Final Words

What a long, strange journey it has been to this point. We have a very delayed launch from AMD that features a part that consumes quite a bit of power and doesn't compete with the competition's high end offering. At face value, this sounds quite a bit like NVIDIA's NV30 launch, but thankfully we wouldn't go so far as to call this NV30 Part 2: the R600 Story.

Even though AMD has not built a high end part, they have built a part that runs very consistently at its performance target (which could not be said about NV30). AMD is also not trying to pass this card off as something it's not: rather than price this card out of its class, the R600 will find a good home at a reasonable price.

Despite the delays, despite the quirks, and despite the lack of performance leadership, AMD has built a good part. It might not be as exciting as an ultra high end card, and it certainly isn't as power efficient as an 8800 GTX or Ultra, but it has quite a few positives that make it an interesting product, and more competition is always a good thing. The worst thing that could happen now is for NVIDIA to get as complacent as ATI did after R300 wiped the floor with the competition.

Let's break it down with something akin to a pro/con list. Here's what AMD did right:

R600 features a tessellator which offers an interesting option to geeks and game developers even if it doesn't offer a lot of value to the average consumer. We've got full HD video decode acceleration for all the major codecs. There is a huge amount of processing power available for the code and data that fits the structure of the hardware. Audio is integrated into the video stream and sent out over HDMI with a special adapter allowing both DVI and HDMI to coexist and without the need of splitting the audio channel out from elsewhere. We like to see more options for antialiasing, and even if we don't necessarily like the tent filters the edge detect AA is a really cool concept that looks pretty good. And we absolutely love the architectural detail AMD has gone into with R600.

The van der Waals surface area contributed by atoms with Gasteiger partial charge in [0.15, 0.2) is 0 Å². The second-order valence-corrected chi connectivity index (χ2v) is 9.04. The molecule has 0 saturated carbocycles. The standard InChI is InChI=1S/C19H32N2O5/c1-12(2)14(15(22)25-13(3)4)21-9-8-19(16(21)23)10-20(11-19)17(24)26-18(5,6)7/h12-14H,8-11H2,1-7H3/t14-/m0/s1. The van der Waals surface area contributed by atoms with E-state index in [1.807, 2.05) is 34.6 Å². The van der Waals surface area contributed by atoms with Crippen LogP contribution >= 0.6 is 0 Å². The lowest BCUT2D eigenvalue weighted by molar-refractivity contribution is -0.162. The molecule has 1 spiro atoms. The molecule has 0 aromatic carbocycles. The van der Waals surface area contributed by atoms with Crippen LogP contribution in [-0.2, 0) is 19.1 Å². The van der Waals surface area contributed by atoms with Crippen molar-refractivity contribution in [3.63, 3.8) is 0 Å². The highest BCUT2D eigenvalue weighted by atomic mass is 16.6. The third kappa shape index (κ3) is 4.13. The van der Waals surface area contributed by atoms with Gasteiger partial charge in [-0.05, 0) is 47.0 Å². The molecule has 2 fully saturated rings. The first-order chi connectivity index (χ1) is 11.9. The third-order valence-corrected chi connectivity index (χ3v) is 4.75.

And here's what AMD did wrong:

First, they refuse to call a spade a spade: this part was absolutely delayed, and it works better to admit this rather than making excuses. Forcing MSAA resolve to run on the shader hardware is less than desirable and degrades both pixel throughput and shader horsepower as opposed to implementing dedicated resolve hardware in the render back ends. Not being able to follow through with high end hardware will hurt in more than just in lost margins. The thirst for wattage that the R600 displays is not what we'd like to see from an architecture that is supposed to be about efficiency. Finally, attempting to extract a high instruction level parallelism using a VLIW design when something much simpler could exploit the huge amount of thread level parallelism inherent in graphics was not the right move.

Maybe that's a lot to digest, but the bottom line is that R600 is not perfect nor is it a failure. The HD 2900 XT competes well with the 640MB 8800 GTS, though the 8800 GTS 320MB does have a price/performance advantage over both in all but the highest resolutions and AA settings under most current games. There are features we like about the hardware and we would love to see exploited. There is potential there, especially for Xbox 360 ports, to really shine... though console ports are often looked down upon in the PC market, particularly if they come late and offer little new to the platform.

Another bit question is that we still haven't seen how either G80 or R600 handle DX10 based games. This unknown will continue for just a little while longer, as next month we should start seeing some titles support DX10. The first titles may not be representative of later DX10 titles, however, so this is something we will only be able to properly assess with time.